Former D.C. Council chairman Kwame R. Brown was sentenced to one day in the custody of federal marshals and six months of home detention during an emotional Tuesday morning court hearing that punctuated the unraveling of a once-promising political career.
Brown never faced serious jail time — prosecutors and his attorneys were quibbling over how many days, not months, he should serve — but the former public official nevertheless choked up as he apologized to a judge for lying on applications to obtain two bank loans.
Reading from a prepared statement, Brown told U.S. District Judge Richard J. Leon that his errors had not only forced him to resign as council chairman but also inflicted a steeper, more personal, penalty.
“I’m sorry because I have wasted the opportunity to be the most positive example I can be to my children, my family,” said Brown as he faced the judge in a sixth-floor courtroom of the District’s federal court.
The 42-year-old then drew a parallel between his failings and lessons he has taught his young son and daughter about integrity. He drives his children to school, he said, and always halts at two stop signs that are just 25 feet apart, even though many motorists ignore at least one. Brown said he has taught his children that they must obey both signs because “that’s the law.”
“Your honor, I didn’t stop when I was filling out that application,” Brown acknowledged.
Later Tuesday, Brown was sentenced by D.C. Superior Court Judge Juliet J. McKenna to 30 days in jail, which were immediately suspended, for violating a city campaign statute that prohibits cash expenditures in excess of $50.
The son of a well-known D.C. political operative, Brown was considered a political prodigy, winning the council chairman’s job in 2010 at the age of 40. Six years earlier, Brown had become the first person living east of the Anacostia River to win a citywide council seat.
In June, Brown resigned as chairman and pleaded guilty to a federal felony count of bank fraud, admitting he provided false information on applications to obtain loans worth more than $200,000. Prosecutors noted that he faxed one of those applications from his council office in 2005, when he was an at-large member.
Two years later, Brown admitted, he applied for a $55,335 loan to buy a boat by switching a “3” to an “8” on a document to inflate his salary as a consultant from $35,000 to $85,000. He named the boat “Bullet Proof.”
Federal prosecutors asked Leon to sentence Brown, a Democrat who lives in Southeast, to six days in jail to be served over three weekends, followed by three years of supervised release. They said the short jail stint would send a message that Brown had committed a serious crime while acknowledging his acceptance of responsibility and cooperation with their investigation.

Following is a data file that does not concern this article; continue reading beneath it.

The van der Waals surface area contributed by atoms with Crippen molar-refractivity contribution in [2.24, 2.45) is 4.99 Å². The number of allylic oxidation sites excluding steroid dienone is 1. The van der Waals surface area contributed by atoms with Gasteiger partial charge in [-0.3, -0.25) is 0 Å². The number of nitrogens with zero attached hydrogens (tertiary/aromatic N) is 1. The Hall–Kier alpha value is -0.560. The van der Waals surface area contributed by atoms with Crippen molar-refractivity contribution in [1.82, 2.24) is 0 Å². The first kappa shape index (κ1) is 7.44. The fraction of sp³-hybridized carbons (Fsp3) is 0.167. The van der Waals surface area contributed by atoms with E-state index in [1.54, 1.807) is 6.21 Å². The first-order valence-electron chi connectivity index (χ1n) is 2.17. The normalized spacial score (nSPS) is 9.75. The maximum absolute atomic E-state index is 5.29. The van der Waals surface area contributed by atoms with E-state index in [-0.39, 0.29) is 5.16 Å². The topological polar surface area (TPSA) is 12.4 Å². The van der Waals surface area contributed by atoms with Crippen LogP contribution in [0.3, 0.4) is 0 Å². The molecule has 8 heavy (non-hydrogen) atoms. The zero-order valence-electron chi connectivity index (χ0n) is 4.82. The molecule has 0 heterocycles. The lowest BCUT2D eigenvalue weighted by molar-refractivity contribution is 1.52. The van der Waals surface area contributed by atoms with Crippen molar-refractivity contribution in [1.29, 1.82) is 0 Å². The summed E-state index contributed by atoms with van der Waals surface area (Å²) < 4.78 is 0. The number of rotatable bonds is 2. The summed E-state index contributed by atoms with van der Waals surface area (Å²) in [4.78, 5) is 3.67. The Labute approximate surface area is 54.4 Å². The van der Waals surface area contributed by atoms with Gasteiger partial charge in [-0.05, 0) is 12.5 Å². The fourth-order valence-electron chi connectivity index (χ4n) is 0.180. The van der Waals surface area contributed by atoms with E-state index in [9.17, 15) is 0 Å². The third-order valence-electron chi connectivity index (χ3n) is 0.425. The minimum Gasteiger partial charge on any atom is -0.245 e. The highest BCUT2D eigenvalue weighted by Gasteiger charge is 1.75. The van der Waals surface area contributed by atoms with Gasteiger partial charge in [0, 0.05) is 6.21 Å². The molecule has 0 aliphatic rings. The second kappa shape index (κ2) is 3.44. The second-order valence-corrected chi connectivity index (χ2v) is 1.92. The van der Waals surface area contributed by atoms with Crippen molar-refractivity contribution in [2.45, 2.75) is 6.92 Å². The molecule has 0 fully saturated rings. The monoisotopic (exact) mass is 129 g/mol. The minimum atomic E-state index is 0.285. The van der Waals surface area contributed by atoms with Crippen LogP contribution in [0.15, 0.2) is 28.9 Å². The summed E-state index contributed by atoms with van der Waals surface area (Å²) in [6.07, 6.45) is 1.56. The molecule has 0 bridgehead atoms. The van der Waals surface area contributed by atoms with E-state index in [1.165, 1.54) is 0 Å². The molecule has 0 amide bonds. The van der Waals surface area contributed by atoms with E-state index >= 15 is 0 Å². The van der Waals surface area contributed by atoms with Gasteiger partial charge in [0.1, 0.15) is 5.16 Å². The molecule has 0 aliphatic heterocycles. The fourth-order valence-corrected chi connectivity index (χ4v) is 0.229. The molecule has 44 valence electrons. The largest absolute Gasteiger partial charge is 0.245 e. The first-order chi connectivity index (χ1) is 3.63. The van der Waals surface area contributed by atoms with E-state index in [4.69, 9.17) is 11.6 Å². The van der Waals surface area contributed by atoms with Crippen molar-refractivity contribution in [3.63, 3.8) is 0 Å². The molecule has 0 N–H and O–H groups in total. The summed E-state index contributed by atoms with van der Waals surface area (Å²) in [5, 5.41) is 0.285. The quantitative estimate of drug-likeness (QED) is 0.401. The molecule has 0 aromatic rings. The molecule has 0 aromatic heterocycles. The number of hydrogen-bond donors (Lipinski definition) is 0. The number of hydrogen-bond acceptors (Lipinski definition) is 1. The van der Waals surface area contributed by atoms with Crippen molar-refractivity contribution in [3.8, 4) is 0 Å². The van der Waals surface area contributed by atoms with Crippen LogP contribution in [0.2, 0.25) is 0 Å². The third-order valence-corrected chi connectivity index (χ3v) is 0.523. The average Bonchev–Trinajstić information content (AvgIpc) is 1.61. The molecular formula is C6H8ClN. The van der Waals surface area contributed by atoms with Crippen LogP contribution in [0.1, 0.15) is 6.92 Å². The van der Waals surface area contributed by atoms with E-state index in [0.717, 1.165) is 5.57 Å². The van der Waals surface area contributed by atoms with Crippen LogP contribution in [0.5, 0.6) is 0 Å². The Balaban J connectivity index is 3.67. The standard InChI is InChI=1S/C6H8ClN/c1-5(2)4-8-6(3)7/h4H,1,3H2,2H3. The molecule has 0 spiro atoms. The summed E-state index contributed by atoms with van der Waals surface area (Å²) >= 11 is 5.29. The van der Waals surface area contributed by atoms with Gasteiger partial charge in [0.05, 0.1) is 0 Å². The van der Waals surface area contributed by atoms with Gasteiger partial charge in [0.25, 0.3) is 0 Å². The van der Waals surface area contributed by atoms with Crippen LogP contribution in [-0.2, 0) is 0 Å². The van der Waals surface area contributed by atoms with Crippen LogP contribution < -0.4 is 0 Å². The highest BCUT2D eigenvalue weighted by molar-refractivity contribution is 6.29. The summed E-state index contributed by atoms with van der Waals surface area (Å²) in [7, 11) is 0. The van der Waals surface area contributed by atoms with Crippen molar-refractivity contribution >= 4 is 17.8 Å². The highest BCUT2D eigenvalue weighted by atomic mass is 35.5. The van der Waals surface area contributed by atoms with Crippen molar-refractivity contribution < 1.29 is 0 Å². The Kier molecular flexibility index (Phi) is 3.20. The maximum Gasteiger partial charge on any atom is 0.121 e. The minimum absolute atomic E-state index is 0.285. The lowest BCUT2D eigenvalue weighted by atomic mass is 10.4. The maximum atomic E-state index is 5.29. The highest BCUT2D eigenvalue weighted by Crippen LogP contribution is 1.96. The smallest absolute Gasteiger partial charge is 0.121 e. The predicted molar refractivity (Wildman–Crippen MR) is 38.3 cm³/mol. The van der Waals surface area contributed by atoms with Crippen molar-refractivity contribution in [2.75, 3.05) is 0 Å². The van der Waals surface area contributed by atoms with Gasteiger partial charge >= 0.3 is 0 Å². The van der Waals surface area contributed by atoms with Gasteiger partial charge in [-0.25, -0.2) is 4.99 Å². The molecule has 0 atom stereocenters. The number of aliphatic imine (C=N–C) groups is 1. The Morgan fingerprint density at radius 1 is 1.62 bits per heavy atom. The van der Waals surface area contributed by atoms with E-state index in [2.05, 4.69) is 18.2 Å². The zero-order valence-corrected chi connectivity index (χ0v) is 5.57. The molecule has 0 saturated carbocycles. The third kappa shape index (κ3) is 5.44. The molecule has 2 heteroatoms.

Voters “placed their faith in him, in the defendant to follow the law, to protect the integrity and reputation of the District of Columbia and council and to be a role model,” Assistant U.S. Attorney David Johnson said.
Brown’s attorney, Frederick D. Cooke Jr., argued that the judge should spare his client jail time because he had already lost his job and been publicly humiliated. “He has ruined what was once a bright political future,” Cooke said.
Cooke added that Brown did not hesitate to aid federal officials in their investigation, although neither the attorney nor federal prosecutors have detailed the extent of that help. Federal authorities are in the midst of a wide-ranging public corruption probe into a major city contractor’s ties to elected officials and Mayor Vincent C. Gray’s 2010 mayoral campaign.
Leon said he thought six days in jail would serve little purpose but did not think he was legally permitted to sentence Brown to probation without a term of incarceration. He ordered Brown to be placed in the custody of deputy U.S. Marshals until 5:30 p.m., to spend six months on home detention and then serve two years of probation. He must also complete 480 hours of community service.
“Stop at those stop signs; follow the rules,” the judge admonished him.
A few hours after his appearance in federal court, Brown appeared in Superior Court in a charcoal-gray suit, his wrists and ankles in shackles, as two marshals led him into the courtroom for sentencing on the misdemeanor, to which he also pleaded guilty in June.
Asked by McKenna whether he had any comments before she issued her sentence, Brown softly replied “No, your honor.”
In addition to the suspended jail sentence, McKenna placed Brown on two years of probation.
“This is just punishment for his crimes and a deterrent for any such additional conduct,” McKenna said.
Brown was the second council member to resign from office and plead guilty to felony charges this year. Harry Thomas Jr. was sentenced to 38 months in federal prison for stealing more than $350,000 in city funds.
Mike DeBonis contributed to this story.